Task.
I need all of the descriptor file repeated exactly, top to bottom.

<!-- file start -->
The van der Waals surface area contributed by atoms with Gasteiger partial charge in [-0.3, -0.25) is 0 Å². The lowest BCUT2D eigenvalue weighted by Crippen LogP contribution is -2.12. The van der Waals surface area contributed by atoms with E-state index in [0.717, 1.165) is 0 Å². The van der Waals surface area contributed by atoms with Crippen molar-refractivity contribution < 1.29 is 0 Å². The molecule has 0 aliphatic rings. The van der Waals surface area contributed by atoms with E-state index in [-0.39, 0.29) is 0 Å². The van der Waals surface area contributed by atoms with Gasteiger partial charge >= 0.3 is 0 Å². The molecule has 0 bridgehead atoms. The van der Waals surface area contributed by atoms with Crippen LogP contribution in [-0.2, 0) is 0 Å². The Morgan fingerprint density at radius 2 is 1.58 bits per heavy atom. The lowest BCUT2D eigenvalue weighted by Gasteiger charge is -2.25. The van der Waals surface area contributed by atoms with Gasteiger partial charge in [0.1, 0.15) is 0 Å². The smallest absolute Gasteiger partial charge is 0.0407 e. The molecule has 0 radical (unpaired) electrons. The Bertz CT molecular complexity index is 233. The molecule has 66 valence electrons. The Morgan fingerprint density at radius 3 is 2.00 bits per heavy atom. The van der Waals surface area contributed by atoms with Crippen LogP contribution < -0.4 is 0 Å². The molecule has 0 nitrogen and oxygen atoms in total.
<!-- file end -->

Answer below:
The van der Waals surface area contributed by atoms with Gasteiger partial charge in [-0.3, -0.25) is 0 Å². The lowest BCUT2D eigenvalue weighted by Crippen LogP contribution is -2.12. The van der Waals surface area contributed by atoms with E-state index in [0.717, 1.165) is 0 Å². The van der Waals surface area contributed by atoms with Crippen molar-refractivity contribution < 1.29 is 0 Å². The molecule has 0 aliphatic rings. The van der Waals surface area contributed by atoms with E-state index in [-0.39, 0.29) is 0 Å². The van der Waals surface area contributed by atoms with Gasteiger partial charge >= 0.3 is 0 Å². The molecule has 0 bridgehead atoms. The van der Waals surface area contributed by atoms with Crippen LogP contribution in [-0.2, 0) is 0 Å². The Morgan fingerprint density at radius 2 is 1.58 bits per heavy atom. The lowest BCUT2D eigenvalue weighted by Gasteiger charge is -2.25. The van der Waals surface area contributed by atoms with Gasteiger partial charge in [0.1, 0.15) is 0 Å². The smallest absolute Gasteiger partial charge is 0.0407 e. The molecule has 0 radical (unpaired) electrons. The Bertz CT molecular complexity index is 233. The molecule has 66 valence electrons. The Morgan fingerprint density at radius 3 is 2.00 bits per heavy atom. The van der Waals surface area contributed by atoms with Crippen LogP contribution < -0.4 is 0 Å². The molecule has 0 nitrogen and oxygen atoms in total.